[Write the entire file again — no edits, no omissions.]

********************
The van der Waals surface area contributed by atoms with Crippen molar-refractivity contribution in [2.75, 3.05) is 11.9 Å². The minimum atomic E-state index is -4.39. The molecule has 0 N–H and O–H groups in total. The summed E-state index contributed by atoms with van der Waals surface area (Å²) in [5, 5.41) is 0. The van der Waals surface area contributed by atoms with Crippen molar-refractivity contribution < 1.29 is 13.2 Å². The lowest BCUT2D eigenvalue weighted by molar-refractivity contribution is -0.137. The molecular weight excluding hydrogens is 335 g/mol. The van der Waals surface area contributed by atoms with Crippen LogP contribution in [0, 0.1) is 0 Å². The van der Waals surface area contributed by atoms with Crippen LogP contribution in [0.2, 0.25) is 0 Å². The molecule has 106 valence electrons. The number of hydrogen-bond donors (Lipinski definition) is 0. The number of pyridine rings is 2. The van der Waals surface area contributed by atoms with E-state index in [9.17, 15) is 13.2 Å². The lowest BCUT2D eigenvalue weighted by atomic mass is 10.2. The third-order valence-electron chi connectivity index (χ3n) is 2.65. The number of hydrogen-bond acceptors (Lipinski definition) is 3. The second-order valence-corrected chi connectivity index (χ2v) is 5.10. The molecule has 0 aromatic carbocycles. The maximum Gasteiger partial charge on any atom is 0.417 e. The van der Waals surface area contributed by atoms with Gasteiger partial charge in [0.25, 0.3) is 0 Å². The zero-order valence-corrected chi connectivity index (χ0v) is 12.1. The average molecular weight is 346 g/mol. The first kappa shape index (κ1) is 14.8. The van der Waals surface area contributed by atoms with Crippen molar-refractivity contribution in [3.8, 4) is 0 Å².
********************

The van der Waals surface area contributed by atoms with Crippen molar-refractivity contribution in [2.75, 3.05) is 11.9 Å². The minimum atomic E-state index is -4.39. The molecule has 0 N–H and O–H groups in total. The summed E-state index contributed by atoms with van der Waals surface area (Å²) in [5, 5.41) is 0. The van der Waals surface area contributed by atoms with Crippen molar-refractivity contribution < 1.29 is 13.2 Å². The lowest BCUT2D eigenvalue weighted by molar-refractivity contribution is -0.137. The molecular weight excluding hydrogens is 335 g/mol. The van der Waals surface area contributed by atoms with Crippen LogP contribution in [0, 0.1) is 0 Å². The van der Waals surface area contributed by atoms with Crippen LogP contribution in [0.2, 0.25) is 0 Å². The molecule has 106 valence electrons. The number of hydrogen-bond donors (Lipinski definition) is 0. The number of pyridine rings is 2. The van der Waals surface area contributed by atoms with E-state index in [9.17, 15) is 13.2 Å². The lowest BCUT2D eigenvalue weighted by atomic mass is 10.2. The third-order valence-electron chi connectivity index (χ3n) is 2.65. The number of hydrogen-bond acceptors (Lipinski definition) is 3. The second-order valence-corrected chi connectivity index (χ2v) is 5.10. The molecule has 0 aromatic carbocycles. The maximum Gasteiger partial charge on any atom is 0.417 e. The van der Waals surface area contributed by atoms with Gasteiger partial charge in [0.25, 0.3) is 0 Å². The zero-order valence-corrected chi connectivity index (χ0v) is 12.1. The average molecular weight is 346 g/mol. The first kappa shape index (κ1) is 14.8. The van der Waals surface area contributed by atoms with Crippen molar-refractivity contribution in [3.8, 4) is 0 Å².